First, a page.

True Blood’s Evan Rachel Wood reveals a lot about herself to Esquire magazine including her bi-sexuality, her plans for her death and her many tattoos. Below is a portion of the interview she did with them which is published in the May issue of the magazine:
Evan Rachel Wood is twenty-three years old, in fine health, as radiant as her pallor will allow, and newly coiffed like Veronica Lake. She says she doesn’t do drugs, recently quit smoking, and doesn’t drink much. But here on a sunny day in a bar in downtown Manhattan she’d really like to talk about her death. She’s already written a will, she says. And she’s made plans to have her ashes dispersed across the world, including in her native Raleigh — in a field next to the theater run by her father — and Paris’s Luxembourg Gardens, which she used to visit with her onetime boyfriend, the actor Jamie Bell. The song playing at her funeral will be Pink Floyd’s “Shine On You Crazy Diamond.”
She’s consecrated both the Floyd song and the ex-boyfriend in ink, as tattoos: a diamond on her right ankle and a “J” on her left ankle. She has nine tattoos in total. But you can’t see them during her extended, haunting nude scene in HBO’s Mildred Pierce; they’re covered in makeup. It wouldn’t have made narrative sense for her character — a borderline-sociopathic opera singer in the thirties — to have a Shel Silverstein drawing of a candle on her back. Or the word unless, from Dr. Seuss’s The Lorax, on her ribs. (The Edgar Allan Poe verse on her back just below her neck was chronologically plausible but covered up anyway.)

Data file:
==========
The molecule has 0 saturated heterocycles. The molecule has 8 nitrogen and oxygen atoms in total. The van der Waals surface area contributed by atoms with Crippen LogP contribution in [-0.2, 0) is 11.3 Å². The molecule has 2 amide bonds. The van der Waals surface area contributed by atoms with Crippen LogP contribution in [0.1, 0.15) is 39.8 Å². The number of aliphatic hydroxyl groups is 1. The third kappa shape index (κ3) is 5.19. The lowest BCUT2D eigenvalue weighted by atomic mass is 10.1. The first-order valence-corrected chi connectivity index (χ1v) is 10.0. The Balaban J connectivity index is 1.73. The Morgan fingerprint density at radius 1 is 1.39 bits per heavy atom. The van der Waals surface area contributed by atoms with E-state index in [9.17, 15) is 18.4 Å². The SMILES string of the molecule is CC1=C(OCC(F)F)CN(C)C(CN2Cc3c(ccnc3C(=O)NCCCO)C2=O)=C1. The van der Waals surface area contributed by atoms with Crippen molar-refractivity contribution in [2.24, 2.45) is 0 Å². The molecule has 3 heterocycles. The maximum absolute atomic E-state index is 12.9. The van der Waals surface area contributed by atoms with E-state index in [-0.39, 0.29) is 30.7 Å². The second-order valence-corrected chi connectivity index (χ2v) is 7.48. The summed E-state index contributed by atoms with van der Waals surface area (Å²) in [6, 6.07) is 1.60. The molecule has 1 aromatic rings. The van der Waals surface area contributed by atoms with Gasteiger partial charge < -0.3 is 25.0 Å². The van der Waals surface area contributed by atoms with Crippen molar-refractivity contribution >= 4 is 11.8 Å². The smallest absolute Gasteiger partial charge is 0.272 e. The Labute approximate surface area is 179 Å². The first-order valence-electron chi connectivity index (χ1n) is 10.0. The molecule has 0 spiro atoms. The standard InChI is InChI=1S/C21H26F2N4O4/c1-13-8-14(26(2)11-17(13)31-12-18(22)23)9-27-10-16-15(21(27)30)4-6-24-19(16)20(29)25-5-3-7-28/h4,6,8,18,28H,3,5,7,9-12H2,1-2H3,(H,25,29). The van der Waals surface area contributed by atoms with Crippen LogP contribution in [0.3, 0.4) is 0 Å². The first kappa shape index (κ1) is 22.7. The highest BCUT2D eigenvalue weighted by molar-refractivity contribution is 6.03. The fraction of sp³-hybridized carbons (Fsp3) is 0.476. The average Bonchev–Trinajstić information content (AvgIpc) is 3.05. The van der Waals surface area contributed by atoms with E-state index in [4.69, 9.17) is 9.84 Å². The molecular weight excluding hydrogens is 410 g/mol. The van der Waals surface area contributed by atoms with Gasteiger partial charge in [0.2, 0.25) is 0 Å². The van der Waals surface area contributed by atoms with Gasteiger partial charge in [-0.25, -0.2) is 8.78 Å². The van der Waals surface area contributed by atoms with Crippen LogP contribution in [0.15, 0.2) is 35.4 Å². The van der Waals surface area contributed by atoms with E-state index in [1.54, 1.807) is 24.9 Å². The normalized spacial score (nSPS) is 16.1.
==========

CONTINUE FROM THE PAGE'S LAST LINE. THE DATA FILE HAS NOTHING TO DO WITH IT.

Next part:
Wood must realize she has a reputation, and not merely for being among the most gifted actresses of her generation. “I don’t know!” she says, laughing. “I’m constantly changing, I’m constantly growing. I think I’m a little controversial? … I just try and keep some mystery, so hopefully people can’t really put their finger on it.”
It might be the tattoos. It might be her on-again, off-again, now-off relationship with Marilyn Manson. It might be her filmography — from Thirteen to The Wrestler to Mildred Pierce — which amounts to one long crisis of adolescence. Watch any of her films, including Robert Redford’s historical drama, The Conspirator (out now): They’re all master classes in the art of crying. She dismisses this skill as “part of the job description,” like a basketball player’s ability to sink free throws. When shooting The Life Before Her Eyes, her director once dared her to shed a single tear out of a single eye as soon as he called “Action.” She obliged, on cue. A half-court buzzer-beater.
“I was a teenager in Hollywood with a divorced family — there’s gonna be pain there,” she says. “I’ve got plenty to draw from.”
Read more: esquire.com